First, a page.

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HOME > TOPICS > Nuclear Power Economics      
Nuclear Power Economics
What is the relationship between the economics of nuclear power and the proliferation of nuclear weapons? When security and arms control analysts list what has helped keep nuclear weapons technologies from spreading further than they already have, energy economics are rarely, if ever, mentioned. Yet, large civilian nuclear energy programs bring states quite a way towards developing nuclear weapons and it has been energy economics, more than any other force, which has hampered most states’ plans to develop such projects. read more
Sep 20, 2018 Nuclear Power's Weapons Link: Cause to Limit, Not Boost Exports
The Bulletin of the Atomic Scientists publishes a new piece from NPEC's Executive Director, Henry Sokolski, and Program Advisor, Victor Gilinsky, on the use of nuclear power, "Nuclear Power's Weapons Link: Cause to Limit, Not Boost Exports"
Op-Eds & Blogs
Aug 13, 2018 Canada May Secure America's Nuclear Nonproliferation Bacon
The Hill publishes a new piece from NPEC's Executive Director and Program Advisor on the nonproliferation impact of Saudi-Canadian relations, "Canada May Secure America's Nuclear Nonproliferation Bacon."
Op-Eds & Blogs
Aug 08, 2018 National Security: The Nuclear Power Industry Cries Wolf
NPEC's Executive Director and Program Advisor publish a new op-ed in The National Interest, "The 'Threat' of Nuclear Power Plant Closures."
Op-Eds & Blogs
Jul 13, 2018 Institute of World Politics Guest Lecture: "Nuclear and Non-Nuclear Energy Trends"
On July 13, 2018, NPEC's Executive Director gave a lecture at the Institute of World Politics on "Nuclear and Non-Nuclear Energy Trends."
Presentations; Audio & Video
May 03, 2018 Avoiding a Nuclear Wild, Wild West in the Middle East (Working Paper 1801)
With the Trump Administration’s announcement last fall that it intended to negotiate a civil nuclear cooperative agreement with Saudi Arabia, a debate has ensued over how restrictive any such agreement should be over the enrichment of uranium and the reprocessing of plutonium. These nuclear activities can bring a country within weeks of making its first batch of bombs. This announcement immediately raised the question, how much economic sense it made for Saudi Arabia to invest in nuclear power. It also raised a number of security questions. Should the United States allow Riyadh to reprocess and enrich even though these activities could bring Saudi Arabia within weeks of acquiring nuclear weapons? If Washington acceded to this demand by Riyadh, what would be the implications for the terms of nuclear cooperation with the United Arab Emirates, Egypt, Jordan, Turkey, and Morocco? How would such an agreement impact efforts to tighten the terms of our nuclear understanding with Iran? Would such a permissive deal with Riyadh make it more difficult to say no to Seoul’s demand that we allow them to enrich uranium? All of these questions and more are discussed in this volume’s four sections.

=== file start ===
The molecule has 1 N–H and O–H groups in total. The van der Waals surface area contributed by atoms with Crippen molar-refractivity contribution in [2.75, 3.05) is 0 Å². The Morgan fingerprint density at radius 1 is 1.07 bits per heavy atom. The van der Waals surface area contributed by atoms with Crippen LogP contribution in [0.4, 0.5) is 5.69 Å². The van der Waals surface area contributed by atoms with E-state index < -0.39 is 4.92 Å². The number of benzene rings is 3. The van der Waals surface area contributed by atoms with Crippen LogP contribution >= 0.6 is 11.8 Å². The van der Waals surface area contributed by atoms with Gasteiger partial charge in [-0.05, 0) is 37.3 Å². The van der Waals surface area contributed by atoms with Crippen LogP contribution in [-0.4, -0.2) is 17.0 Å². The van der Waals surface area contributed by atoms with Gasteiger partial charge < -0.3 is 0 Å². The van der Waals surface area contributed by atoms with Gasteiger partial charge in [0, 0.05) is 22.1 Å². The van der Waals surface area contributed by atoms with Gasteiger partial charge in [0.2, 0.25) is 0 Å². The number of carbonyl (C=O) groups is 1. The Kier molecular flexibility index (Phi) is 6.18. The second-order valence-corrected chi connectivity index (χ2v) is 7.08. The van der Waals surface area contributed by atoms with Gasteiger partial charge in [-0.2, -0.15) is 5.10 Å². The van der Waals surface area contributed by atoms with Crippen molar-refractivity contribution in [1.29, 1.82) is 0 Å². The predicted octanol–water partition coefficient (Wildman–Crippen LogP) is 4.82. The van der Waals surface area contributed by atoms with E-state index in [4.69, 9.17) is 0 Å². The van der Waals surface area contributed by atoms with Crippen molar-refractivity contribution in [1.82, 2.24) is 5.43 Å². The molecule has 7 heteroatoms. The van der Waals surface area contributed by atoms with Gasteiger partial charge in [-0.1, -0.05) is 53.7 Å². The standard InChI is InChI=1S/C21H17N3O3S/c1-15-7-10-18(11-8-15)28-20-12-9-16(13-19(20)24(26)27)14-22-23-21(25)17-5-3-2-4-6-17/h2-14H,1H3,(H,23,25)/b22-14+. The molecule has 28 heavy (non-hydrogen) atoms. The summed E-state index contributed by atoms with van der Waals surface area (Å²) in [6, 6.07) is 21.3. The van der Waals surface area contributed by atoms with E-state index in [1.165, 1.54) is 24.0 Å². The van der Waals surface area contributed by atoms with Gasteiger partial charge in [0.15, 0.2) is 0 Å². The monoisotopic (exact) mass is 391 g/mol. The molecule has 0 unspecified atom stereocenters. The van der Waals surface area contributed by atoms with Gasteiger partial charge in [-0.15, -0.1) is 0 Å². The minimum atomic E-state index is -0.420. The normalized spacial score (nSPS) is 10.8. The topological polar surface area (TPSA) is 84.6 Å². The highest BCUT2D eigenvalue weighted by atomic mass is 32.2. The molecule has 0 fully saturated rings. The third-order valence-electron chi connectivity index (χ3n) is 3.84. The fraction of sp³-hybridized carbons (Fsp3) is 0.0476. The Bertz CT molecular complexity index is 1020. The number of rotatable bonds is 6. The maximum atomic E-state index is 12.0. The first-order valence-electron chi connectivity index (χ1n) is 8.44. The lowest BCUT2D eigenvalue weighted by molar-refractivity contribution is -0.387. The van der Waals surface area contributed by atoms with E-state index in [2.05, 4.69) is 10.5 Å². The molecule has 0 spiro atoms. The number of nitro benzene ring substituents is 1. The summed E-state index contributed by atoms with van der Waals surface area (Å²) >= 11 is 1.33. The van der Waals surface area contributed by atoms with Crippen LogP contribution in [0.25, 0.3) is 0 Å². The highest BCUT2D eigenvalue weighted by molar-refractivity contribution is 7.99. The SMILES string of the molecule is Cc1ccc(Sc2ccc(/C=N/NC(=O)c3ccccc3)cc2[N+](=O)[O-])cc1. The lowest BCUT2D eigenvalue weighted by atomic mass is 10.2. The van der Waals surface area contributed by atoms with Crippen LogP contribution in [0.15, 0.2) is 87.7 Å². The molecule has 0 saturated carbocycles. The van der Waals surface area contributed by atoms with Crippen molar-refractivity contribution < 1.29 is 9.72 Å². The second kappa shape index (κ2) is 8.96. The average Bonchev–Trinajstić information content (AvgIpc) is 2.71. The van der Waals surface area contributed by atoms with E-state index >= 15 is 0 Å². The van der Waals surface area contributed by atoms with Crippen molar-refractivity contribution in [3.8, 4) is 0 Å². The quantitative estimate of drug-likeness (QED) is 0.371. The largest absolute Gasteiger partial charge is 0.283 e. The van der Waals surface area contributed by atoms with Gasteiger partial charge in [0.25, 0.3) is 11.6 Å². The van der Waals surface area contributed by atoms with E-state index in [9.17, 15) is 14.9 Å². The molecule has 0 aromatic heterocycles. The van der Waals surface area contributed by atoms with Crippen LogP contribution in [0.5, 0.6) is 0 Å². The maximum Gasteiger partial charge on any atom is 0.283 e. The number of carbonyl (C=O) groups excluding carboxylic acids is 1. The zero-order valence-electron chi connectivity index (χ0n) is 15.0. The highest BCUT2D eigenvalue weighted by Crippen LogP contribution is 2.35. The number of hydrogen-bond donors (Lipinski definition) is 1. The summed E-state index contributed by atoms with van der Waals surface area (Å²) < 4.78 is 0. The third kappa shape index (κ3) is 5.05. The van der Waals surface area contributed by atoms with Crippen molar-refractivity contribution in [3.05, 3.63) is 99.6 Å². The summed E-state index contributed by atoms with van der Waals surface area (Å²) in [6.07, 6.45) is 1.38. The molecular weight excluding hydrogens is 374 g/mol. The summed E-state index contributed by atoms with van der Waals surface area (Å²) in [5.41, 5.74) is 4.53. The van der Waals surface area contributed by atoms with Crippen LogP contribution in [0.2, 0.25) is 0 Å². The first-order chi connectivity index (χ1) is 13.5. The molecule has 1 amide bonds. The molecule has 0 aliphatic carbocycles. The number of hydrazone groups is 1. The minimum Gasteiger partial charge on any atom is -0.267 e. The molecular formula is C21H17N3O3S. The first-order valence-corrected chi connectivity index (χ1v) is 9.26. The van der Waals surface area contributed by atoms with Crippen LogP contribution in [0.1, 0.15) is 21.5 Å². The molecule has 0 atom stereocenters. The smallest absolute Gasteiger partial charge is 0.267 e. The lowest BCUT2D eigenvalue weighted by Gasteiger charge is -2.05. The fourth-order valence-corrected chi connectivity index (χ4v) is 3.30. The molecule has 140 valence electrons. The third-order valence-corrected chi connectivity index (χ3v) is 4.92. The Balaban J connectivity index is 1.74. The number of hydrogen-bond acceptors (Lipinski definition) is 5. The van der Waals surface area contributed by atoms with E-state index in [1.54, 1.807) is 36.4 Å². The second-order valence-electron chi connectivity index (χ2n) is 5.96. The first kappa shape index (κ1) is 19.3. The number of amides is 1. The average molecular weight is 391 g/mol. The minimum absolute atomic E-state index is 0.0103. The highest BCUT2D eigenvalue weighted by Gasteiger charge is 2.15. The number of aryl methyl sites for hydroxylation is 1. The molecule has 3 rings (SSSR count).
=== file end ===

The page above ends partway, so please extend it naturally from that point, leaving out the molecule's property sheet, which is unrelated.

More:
Working Papers & Monographs
Apr 20, 2018 Washington and Moscow Should Focus on Keeping Nuclear Energy Out of the Middle East
NPEC's Executive Director and Alexander Savelyev publish a new piece in The Hill, "Washington and Moscow Should Focus on Keeping Nuclear Energy Out of the Middle East."
Op-Eds & Blogs
Apr 10, 2018 Want Nuclear Controls on Riyadh? Start with Seoul
NPEC's Executive Director and Program Advisor publish a new piece in the Bulletin of the Atomic Scientists, "Facing reality in the US-Saudi nuclear agreement: South Korea," explaining a new reason why it is dangerous to cut a permissive civil nuclear cooperative agreement with Saudi Arabia that does not require Saudi Arabia to forswear enriching uranium or recycling spent reactor fuel.
Op-Eds & Blogs
Mar 20, 2018 How to Steer the Saudi Crown Prince Away from a Nuclear Weapon
NPEC's Executive Director and Program Advisor publish a new op-ed in The National Interest, "How to Steer the Saudi Crown Prince Away from a Nuclear Weapon"
Op-Eds & Blogs
Mar 10, 2018 Saudi Arabia and Iran Energy Analyses - Presentations & Drafts
As a part of NPEC's project, "40 Years Hence: Implementing Title V of the Nuclear Nonproliferation Act of 1978," experts were commissioned to assess the economic and environmental efficacy of alternatives to introducing or expanding nuclear power in a number of developing countries. Below are the energy studies on Saudi Arabia and Iran. Studies on Taiwan, and China, as well as analyses of U.S. energy cooperation spending and the feasability of an Energy Peace Corps,a program called for in Section 502 of Title V, are also available.
Presentations
Mar 10, 2018 U.S. Energy Cooperation Budgets and Energy Peace Corps - Presentations & Drafts
As a part of NPEC's project, "40 Years Hence: Implementing Title V of the Nuclear Nonproliferation Act of 1978," experts were commissioned to assess the economic and environmental efficacy of alternatives to introducing or expanding nuclear power in a number of developing countries. Below are analyses of U.S. energy cooperation spending and the feasibility of an Energy Peace Corps, a program called for in Section 502 of Title V. Studies on Saudi Arabia, Iran, Taiwan, and China, are also available.
Presentations
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The Nonproliferation Policy Education Center (NPEC), is a 501 (c)3 nonpartisan, nonprofit, educational organization
founded in 1994 to promote a better understanding of strategic weapons proliferation issues. NPEC educates policymakers, journalists,
and university professors about proliferation threats and possible new policies and measures to meet them.
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